This study focuses on the morphology of gender and number in two varieties of the endangered Judeo-Spanish dialect in contact with Turkish. Previous research in endangered languages has demonstrated morphological attrition and variation as obligatory rules become optional or cease to apply. In addition, structural attrition and variation appear to be intricately linked to reduced sociolinguistic domains to which the minority language is confined. This study compares the morphological variation in two Judeo-Spanish populations with different social dynamics: the mainland community in Istanbul, where speakers are dispersed throughout the city, and the Prince Island communities, where speakers live in cohesive neighborhoods and attend the same social clubs. In spite of the apparent linguistic advantage in the Islands, this study demonstrated that there was no significant difference in morphological attrition between the two populations. Furthermore, in both the Mainland and Island groups, attrition was higher in gender than in number, and speakers younger than sixty displayed the higher rates of attrition.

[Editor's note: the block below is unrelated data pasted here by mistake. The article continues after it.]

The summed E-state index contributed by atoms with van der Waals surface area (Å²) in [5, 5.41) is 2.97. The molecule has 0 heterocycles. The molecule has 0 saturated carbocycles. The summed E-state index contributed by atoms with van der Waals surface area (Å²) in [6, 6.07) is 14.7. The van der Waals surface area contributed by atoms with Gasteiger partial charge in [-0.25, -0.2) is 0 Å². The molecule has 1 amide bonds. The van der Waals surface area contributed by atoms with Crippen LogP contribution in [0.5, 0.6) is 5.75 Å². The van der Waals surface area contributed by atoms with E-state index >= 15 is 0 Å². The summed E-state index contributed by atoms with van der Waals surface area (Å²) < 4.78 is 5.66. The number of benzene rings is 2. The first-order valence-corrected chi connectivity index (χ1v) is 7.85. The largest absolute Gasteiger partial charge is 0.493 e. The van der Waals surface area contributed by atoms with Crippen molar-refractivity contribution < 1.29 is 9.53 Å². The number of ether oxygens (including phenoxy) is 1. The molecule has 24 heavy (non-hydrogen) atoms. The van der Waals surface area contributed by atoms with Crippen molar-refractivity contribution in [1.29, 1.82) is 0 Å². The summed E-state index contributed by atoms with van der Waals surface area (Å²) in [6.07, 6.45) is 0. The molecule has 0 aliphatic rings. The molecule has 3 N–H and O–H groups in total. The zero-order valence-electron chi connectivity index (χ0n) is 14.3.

Selected Proceedings of the 5th Workshop on Spanish Sociolinguistics
edited by Jim Michnowicz and Robin Dodsworth
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